Most countries, including South Korea, have attempted predictions on what a “post-pandemic” era will be like and speculated on the “new normal.” It illustrates that they are well aware of the “systemic impossibility,” i.e., that the current system is too inadequate to respond effectively to the outbreaks of infectious diseases. For instance, the quarantine authorities' “recommendation” for workers to take sick leave when they are ill is a roundabout technical statement on the need for a new labour system. In a similar context, countries that have refrained from spending on health and medical care under a fiscal austerity policy vow belatedly to strengthen or restore the “publicness” of healthcare services.
From the perspective of power dynamics, the necessity for systemic transformation does not automatically turn around as a possibility. It is questionable whether we could consider the current situation with the system becoming unstable due to the impact of an external factor (a pandemic) as a “crisis.” But we should not forget that the possibility of sustaining or transforming the existing system is almost entirely the outcome of power relations.
If the current arrangement could be regarded as a “morbid state” of crisis in Antonio Gramsci’s notion, existing power groups will continuously struggle to go back to the “old normal.” Unless alternative powers manage to formulate a new equilibrium, “resilience” would probably end up only meaning regression to the old normal.
The same is true for the microsystem. Claiming that “K-quarantine” has already made a success, the Korean government (state power) defines biotechnologies, ICT, and public-private partnerships as primary success factors. It perfectly matches the politico-economic interests of the new growth engine policy that has been put forth in full swing since the 2000s and corresponds to the capital accumulation model pursued by Korean capitalism. In comparison, the power to promote an alternative system, including strengthened public healthcare, seems unsure in its magnitude and foundation.
Although forecasts say that vaccines and treatments will be the key to fundamentally resolving the COVID-19 crisis, without changing the old system, the solution is very likely to benefit only a limited number of groups. The political and economic interests concerning the development of vaccines and treatments are already well-known, thus do not need a long and detailed explanation.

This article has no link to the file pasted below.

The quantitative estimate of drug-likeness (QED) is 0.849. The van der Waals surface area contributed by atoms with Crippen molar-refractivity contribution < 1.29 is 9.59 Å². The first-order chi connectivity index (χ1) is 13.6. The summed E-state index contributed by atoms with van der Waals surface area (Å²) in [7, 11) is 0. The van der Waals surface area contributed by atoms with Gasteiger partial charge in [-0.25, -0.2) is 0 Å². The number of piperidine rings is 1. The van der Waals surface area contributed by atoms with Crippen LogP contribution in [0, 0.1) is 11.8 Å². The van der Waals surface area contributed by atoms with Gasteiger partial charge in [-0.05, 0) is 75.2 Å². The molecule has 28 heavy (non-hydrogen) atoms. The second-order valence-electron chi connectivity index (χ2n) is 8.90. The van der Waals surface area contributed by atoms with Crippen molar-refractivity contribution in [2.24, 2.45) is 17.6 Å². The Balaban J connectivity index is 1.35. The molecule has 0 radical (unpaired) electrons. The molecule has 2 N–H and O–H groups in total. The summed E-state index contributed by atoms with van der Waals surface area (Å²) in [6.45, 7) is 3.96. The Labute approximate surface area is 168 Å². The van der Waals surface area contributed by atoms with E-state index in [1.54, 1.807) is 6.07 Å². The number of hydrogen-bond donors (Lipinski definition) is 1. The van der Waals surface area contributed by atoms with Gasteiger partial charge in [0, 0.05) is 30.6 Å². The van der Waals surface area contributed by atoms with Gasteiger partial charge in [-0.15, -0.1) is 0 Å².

Like other vaccines and the treatments for neglected diseases, vaccines and treatments for emerging infectious diseases such as COVID-19 often have a small market and low profitability. As the pandemic subsides and enters a stable phase, the momentum for their development will weaken inevitably. Even if vaccines are developed soon as everyone hopes, the situation is unlikely to get much better. The firm structure and mechanisms of the between- and within-country inequalities will continue to play on in the distribution of such limited resources as vaccines.
Nation-state-centered responses to the pandemic are highly likely to reveal their contradictions and implausibility more apparently. Not only can the strictest travel ban stop the spread of infection, but even if it is possible, a country’s social and economic isolation can hardly last beyond a specified period. Moreover, it should not be overlooked that the epidemic of an infectious disease in a particular country affects others indirectly in the current global economic system with production and consumption connected with all countries in the world.
The coronavirus pandemic, literally, will not end until it finally ends in every country. That is why global and regional cooperation and solidarity are acutely called for even now. The question is, though, how to construct a new collaboration system now that the existing global governance has revealed its total incompetence and weaknesses. It seems somewhat too early to predict, but at least one thing is clear, the principles of a new global system must be based on the lessons we have learned from the COVID-19 pandemic and our responses.
Perhaps the new relation system should go beyond the international relations composed of nation-states and be anchored as a new global governance based mainly on civic solidarity and cooperation of greater breadth, depth, and strength. In my view, the core principle should be democratic publicness that all global citizens should put into action.